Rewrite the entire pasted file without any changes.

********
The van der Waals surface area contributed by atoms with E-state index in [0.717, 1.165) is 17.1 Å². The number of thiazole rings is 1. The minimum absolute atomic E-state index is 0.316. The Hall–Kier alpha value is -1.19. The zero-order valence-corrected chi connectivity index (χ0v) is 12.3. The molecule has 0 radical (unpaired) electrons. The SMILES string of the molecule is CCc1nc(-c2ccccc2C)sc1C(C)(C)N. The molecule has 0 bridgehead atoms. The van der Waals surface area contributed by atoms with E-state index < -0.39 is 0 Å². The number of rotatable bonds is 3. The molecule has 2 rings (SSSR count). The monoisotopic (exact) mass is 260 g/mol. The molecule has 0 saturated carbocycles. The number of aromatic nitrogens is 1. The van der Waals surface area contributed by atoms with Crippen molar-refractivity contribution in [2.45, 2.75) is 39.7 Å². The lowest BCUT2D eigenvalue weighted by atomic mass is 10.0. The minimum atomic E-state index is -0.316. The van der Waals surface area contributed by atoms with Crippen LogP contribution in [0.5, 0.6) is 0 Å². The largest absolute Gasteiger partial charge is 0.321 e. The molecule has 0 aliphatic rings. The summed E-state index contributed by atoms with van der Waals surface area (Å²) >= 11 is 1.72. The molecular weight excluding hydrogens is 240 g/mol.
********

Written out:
The van der Waals surface area contributed by atoms with E-state index in [0.717, 1.165) is 17.1 Å². The number of thiazole rings is 1. The minimum absolute atomic E-state index is 0.316. The Hall–Kier alpha value is -1.19. The zero-order valence-corrected chi connectivity index (χ0v) is 12.3. The molecule has 0 radical (unpaired) electrons. The SMILES string of the molecule is CCc1nc(-c2ccccc2C)sc1C(C)(C)N. The molecule has 0 bridgehead atoms. The van der Waals surface area contributed by atoms with E-state index < -0.39 is 0 Å². The number of rotatable bonds is 3. The molecule has 2 rings (SSSR count). The monoisotopic (exact) mass is 260 g/mol. The molecule has 0 saturated carbocycles. The number of aromatic nitrogens is 1. The van der Waals surface area contributed by atoms with Crippen molar-refractivity contribution in [2.45, 2.75) is 39.7 Å². The lowest BCUT2D eigenvalue weighted by atomic mass is 10.0. The minimum atomic E-state index is -0.316. The van der Waals surface area contributed by atoms with Crippen LogP contribution in [0.5, 0.6) is 0 Å². The largest absolute Gasteiger partial charge is 0.321 e. The molecule has 0 aliphatic rings. The summed E-state index contributed by atoms with van der Waals surface area (Å²) >= 11 is 1.72. The molecular weight excluding hydrogens is 240 g/mol.